A Respectable Scandal: Gay Parenthood, Emotional Dynamics, and Social Change

Hdl Handle:
http://hdl.handle.net/10034/582542
Title:
A Respectable Scandal: Gay Parenthood, Emotional Dynamics, and Social Change
Authors:
Pratesi, Alessandro
Abstract:
Most of the scholarship and current literature on parental care focuses on its gendered costs and unbalances. Less attention is paid to the consequences of being excluded from this specific type of care—what we could call the right to parent. Gay and lesbian parents claiming their right to parent represents a momentous historical change: the increasing visibility of these parents is one of the most important components of such change. Emotional dynamics are key to this social change. Emotions constitute the link between doing parenting at the micro level of interactions and doing, or undoing, difference at the macro level of social structures; similarly, different ways to do parenting and to do gender must be taken into account if we want to grasp a truly comprehensive picture of the phenomenon of parenthood. This article draws on a wider study on different kinds of care and caregivers, whose aim is to offer a more inclusive interpretation and a more reliable discourse on family care and parenthood. Parenthood is still societally significant, but different ways to attain parenthood (biologically, through adoption, surrogacy, etc.) or to be a parent (single or in a couple, gay or heterosexual, married or unmarried, etc.) seem to mark a more important difference. While such difference can translate into inequality, this is now being challenged by these increasingly more visible parents. My findings show that the divide between the categories of “parents” and “nonparents” dissolves the divide between the categories of “gay/lesbian” and “non-gay/lesbian.” Gay and lesbian parents produce social change by taking the sexuality out of gay, lesbian, bisexual, and transgendered (GLBT) politics in the mainstream arena. Same-sex parenthood may still be perceived by many as a “scandal,” but more and more as a respectable one.
Affiliation:
University of Chester
Citation:
Pratesi, A. (2012). A Respectable Scandal: Gay Parenthood, Emotional Dynamics, and Social Change. Journal of GLBT Family Studies, 8(5), 305-333. doi:10.1080/1550428X.2012.705617
Publisher:
Taylor and Francis
Journal:
Journal of GLBT Family Studies
Publication Date:
14-Aug-2012
URI:
http://hdl.handle.net/10034/582542
DOI:
doi:10.1080/1550428X.2012.705617
Additional Links:
http://www.tandfonline.com/doi/abs/10.1080/1550428X.2012.705617#.VdGkj7VdVqd
Type:
Article
Language:
en
Description:
This is an Accepted Manuscript of an article published by Taylor & Francis in Journal of on 14/08/2012, available online: doi 10.1080/1550428X.2012.705617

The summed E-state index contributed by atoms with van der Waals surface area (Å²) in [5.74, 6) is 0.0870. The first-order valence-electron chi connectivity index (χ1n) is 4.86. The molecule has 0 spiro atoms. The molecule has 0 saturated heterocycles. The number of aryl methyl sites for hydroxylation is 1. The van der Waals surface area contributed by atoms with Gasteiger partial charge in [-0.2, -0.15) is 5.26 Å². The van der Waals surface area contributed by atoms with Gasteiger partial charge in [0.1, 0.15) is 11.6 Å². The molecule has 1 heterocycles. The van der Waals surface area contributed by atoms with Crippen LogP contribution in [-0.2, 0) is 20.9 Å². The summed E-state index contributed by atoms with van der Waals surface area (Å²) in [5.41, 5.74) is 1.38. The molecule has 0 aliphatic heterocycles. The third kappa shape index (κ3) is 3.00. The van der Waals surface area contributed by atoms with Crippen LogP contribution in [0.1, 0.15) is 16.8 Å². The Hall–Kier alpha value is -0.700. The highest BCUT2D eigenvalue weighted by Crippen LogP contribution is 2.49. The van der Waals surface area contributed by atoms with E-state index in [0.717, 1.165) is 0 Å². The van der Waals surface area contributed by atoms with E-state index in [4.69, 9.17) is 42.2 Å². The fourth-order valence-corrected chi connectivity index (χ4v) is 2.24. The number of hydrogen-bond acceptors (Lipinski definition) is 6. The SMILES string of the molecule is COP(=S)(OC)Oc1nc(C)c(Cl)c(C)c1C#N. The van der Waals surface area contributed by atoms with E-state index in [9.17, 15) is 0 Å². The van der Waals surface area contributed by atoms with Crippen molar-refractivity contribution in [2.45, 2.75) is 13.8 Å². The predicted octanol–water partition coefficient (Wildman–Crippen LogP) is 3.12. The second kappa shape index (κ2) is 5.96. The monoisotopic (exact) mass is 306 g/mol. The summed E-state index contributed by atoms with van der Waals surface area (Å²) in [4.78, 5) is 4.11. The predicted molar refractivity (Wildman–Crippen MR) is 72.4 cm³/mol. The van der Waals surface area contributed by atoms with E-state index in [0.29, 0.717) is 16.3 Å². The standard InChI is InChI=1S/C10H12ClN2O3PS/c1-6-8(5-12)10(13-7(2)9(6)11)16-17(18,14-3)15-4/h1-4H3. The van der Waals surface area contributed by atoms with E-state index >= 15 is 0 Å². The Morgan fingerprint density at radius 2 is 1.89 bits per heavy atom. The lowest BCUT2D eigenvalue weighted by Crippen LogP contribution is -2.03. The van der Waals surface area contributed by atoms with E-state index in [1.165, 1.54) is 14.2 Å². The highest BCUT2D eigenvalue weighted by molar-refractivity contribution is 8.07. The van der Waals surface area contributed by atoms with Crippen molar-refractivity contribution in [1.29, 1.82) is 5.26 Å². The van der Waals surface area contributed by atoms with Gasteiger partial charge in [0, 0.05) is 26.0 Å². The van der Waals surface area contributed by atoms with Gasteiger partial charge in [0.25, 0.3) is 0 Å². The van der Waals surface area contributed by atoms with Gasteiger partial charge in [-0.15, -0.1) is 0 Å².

ISSN:
1550-4298
Appears in Collections:
Social and Political Science

Full metadata record

DC FieldValue Language
dc.contributor.authorPratesi, Alessandroen
dc.date.accessioned2015-11-23T12:52:05Zen
dc.date.available2015-11-23T12:52:05Zen
dc.date.issued2012-08-14en
dc.identifier.citationPratesi, A. (2012). A Respectable Scandal: Gay Parenthood, Emotional Dynamics, and Social Change. Journal of GLBT Family Studies, 8(5), 305-333. doi:10.1080/1550428X.2012.705617en
dc.identifier.issn1550-4298en
dc.identifier.doidoi:10.1080/1550428X.2012.705617en
dc.identifier.urihttp://hdl.handle.net/10034/582542en
dc.descriptionThis is an Accepted Manuscript of an article published by Taylor & Francis in Journal of on 14/08/2012, available online: doi 10.1080/1550428X.2012.705617en
dc.description.abstractMost of the scholarship and current literature on parental care focuses on its gendered costs and unbalances. Less attention is paid to the consequences of being excluded from this specific type of care—what we could call the right to parent. Gay and lesbian parents claiming their right to parent represents a momentous historical change: the increasing visibility of these parents is one of the most important components of such change. Emotional dynamics are key to this social change. Emotions constitute the link between doing parenting at the micro level of interactions and doing, or undoing, difference at the macro level of social structures; similarly, different ways to do parenting and to do gender must be taken into account if we want to grasp a truly comprehensive picture of the phenomenon of parenthood. This article draws on a wider study on different kinds of care and caregivers, whose aim is to offer a more inclusive interpretation and a more reliable discourse on family care and parenthood. Parenthood is still societally significant, but different ways to attain parenthood (biologically, through adoption, surrogacy, etc.) or to be a parent (single or in a couple, gay or heterosexual, married or unmarried, etc.) seem to mark a more important difference. While such difference can translate into inequality, this is now being challenged by these increasingly more visible parents. My findings show that the divide between the categories of “parents” and “nonparents” dissolves the divide between the categories of “gay/lesbian” and “non-gay/lesbian.” Gay and lesbian parents produce social change by taking the sexuality out of gay, lesbian, bisexual, and transgendered (GLBT) politics in the mainstream arena. Same-sex parenthood may still be perceived by many as a “scandal,” but more and more as a respectable one.en
dc.language.isoenen
dc.publisherTaylor and Francisen
dc.relation.urlhttp://www.tandfonline.com/doi/abs/10.1080/1550428X.2012.705617#.VdGkj7VdVqden
dc.subjectSame-sex parenthooden
dc.subjectEmotionsen
dc.subjectInequalityen
dc.subjectSocial Changeen
dc.titleA Respectable Scandal: Gay Parenthood, Emotional Dynamics, and Social Changeen
dc.typeArticleen
dc.contributor.departmentUniversity of Chesteren
dc.identifier.journalJournal of GLBT Family Studiesen
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